The man goes fishing in the ethereal atmosphere created by the iphone 4

Night Fishing (파란만장) – ★★★★★

Night Fishing (파란만장)

Night Fishing (파란만장)

Night Fishing (파란만장) cannot help but come with high expectations. It was directed by not one but two renowned auteurs, Park Chan-wook (박찬욱) and Park Chan-kyong (박찬경); at the 2011 Berlin Film Festival it won the coveted Golden Bear award for best short film; and it was filmed entirely using an iphone 4, adding curiosity to intrigue. And, even better, it doesn’t disappoint.

Beginning in a rather abstract/art house style, including a bizarre band playing on a country road, the camera eventually focuses on an unnamed man (Oh Kwang-rok 오광록) walking through a field. The man reaches a riverside, and begins to set up his fishing equipment, his camp site, and waits for the fish to bite. The style in which these scenes are framed and shot are surreal and ethereal, and combined with the ‘grainy’ low-quality texture of the camera, offer an otherworldly viewing experience. This is even more prevalent as night descends, with the low-level lighting adding a tense, Blair Witch-esque eerie atmosphere as the man continues to fish.

The man goes fishing in the ethereal atmosphere created by the iphone 4

The man goes fishing in the ethereal atmosphere created by the iphone 4

As the night continues, the man is joined by a strange woman (Lee Jeong-hyeon 이정현) who may or may not have supernatural abilities, but her behaviour certainly does nothing to halt the sense of unease. Directors Park Chan-wook and Park Chan-kyong expand the mystery through exploring traditional Korea shamanism and how it provides hope and despair in equal measure. Their use of the iphone camera is incredibly sophisticated, employing a variety of filters and colours for different environments that continually infuse tension, bewilderment and shock.

At night, a bizarre and mysterious woman appears

At night, a bizarre and mysterious woman appears

Night Fishing is  an incredible piece of filmmaking, even more so considering the technology and camera utilised. Equal parts thrilling, mysterious and intriguing, this short film of 33 minutes or so captures more intensity than productions 3 times its length. It also manages to tell a complete narrative story, while still leaving audiences with enough doubts and possibilities for it to lack closure. The cast are wonderful in their roles despite the short screen time, giving believable performances. Night Fishing is a premier example of taking a short, simple story and constructing a framework of mystery and intrigue around it, one that is wholly entertaining and fascinating to watch.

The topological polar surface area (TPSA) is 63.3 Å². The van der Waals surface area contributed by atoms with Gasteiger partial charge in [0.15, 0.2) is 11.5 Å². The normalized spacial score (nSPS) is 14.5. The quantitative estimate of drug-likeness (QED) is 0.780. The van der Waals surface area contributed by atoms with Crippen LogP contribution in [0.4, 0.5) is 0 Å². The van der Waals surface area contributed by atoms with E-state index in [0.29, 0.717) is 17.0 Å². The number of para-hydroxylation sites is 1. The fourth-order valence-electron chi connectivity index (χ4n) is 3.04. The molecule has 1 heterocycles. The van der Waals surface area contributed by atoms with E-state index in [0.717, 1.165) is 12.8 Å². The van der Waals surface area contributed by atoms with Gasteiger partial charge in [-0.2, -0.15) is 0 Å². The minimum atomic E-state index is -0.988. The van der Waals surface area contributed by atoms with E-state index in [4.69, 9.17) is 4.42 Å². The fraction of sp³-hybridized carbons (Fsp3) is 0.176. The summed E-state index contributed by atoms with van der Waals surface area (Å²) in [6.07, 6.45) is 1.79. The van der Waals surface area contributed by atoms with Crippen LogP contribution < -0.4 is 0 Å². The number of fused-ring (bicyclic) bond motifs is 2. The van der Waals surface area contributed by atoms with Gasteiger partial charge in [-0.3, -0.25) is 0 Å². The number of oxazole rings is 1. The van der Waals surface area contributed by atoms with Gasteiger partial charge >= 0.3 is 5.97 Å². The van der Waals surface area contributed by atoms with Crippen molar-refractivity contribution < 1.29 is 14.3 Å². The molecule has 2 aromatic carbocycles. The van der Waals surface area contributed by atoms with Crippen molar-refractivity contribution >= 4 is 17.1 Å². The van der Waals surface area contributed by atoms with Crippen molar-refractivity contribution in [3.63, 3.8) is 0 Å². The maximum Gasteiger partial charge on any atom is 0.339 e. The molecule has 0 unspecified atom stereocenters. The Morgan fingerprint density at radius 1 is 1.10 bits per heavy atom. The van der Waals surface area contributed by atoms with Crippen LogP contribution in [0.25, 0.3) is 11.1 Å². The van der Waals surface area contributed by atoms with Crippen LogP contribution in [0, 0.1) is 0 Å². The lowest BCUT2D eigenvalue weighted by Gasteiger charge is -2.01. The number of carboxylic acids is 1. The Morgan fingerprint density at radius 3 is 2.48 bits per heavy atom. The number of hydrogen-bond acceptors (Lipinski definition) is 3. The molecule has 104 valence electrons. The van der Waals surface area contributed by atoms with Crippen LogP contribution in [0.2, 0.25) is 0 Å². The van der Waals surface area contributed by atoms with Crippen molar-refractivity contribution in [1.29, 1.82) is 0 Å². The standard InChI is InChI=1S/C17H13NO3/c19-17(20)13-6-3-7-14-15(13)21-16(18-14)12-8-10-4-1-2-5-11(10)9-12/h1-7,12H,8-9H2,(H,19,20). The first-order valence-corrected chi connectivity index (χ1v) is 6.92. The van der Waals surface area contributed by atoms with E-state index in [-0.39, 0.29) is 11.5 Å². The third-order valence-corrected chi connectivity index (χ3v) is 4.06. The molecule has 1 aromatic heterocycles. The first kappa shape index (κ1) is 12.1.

★★★★★

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Jeon Chan-il (전찬일) introduces Dance Town (댄스 타운)

LKFF Day 3 – Mise-en-scene 1, Detective K (조선명탐정: 각시투구꽃의 비밀) and Dance Town (댄스 타운)

Protestors stand up to police at Trafalgar Square

Protestors stand up to police at Trafalgar Square

Day 3 of the London Korean Film Festival was based solely at the Institute of Contemporary Arts (ICA), with a backdrop of anti-capitalist protests through the Trafalgar Square and the Westminster area. Except for the film screenings themselves, it was a fairly uneventful day.

First was a showing entitled ‘Mise-en-scene’, which comprised of short films including Park Chan-kyong‘s (박찬경) and Park Chan-wook‘s (박찬욱) Night Fishing (파란만장), Negligence of Duty (Social Service Agent), PromiseHideout and City. 

Detective K (조선명탐정: 각시투구꽃의 비밀) was the second screening, a comedy set during the Joseon Dynasty about corrupt government officials.

Jeon Chan-il (전찬일) introduces Dance Town (댄스 타운)

Jeon Chan-il (전찬일) introduces Dance Town (댄스 타운)

Lastly was festival favorite Dance Town (댄스 타운), but before it began, film critic and festival programmer Jeon Chan-il (전찬일) introduced the film. He informed the audience that Dance Town was the third film in a trilogy, preceded by Mozart Town (모차르트 타운, 2008) and Animal Town (애니멀 타운, 2009). The films examine city life in a low-budget, social realist aesthetic for which director Jeon Kyu-hwan (전규환) has become renowned. Dance Town is something of a festival darling, as the film has been invited to several notable international festivals and received plenty of awards and critical acclaim. Jeon Chan-il explained that he and the director are friends, and that Jeon Kyu-hwan wishes for audiences to form opinions of Dance Town in a non-political fashion, and to focus on the characters and situations that arise. This is/was easier said than done, as the film is extremely critical in its examination of the society/culture in Seoul and the governmental treatment of refugees.

Festival News Festivals 2011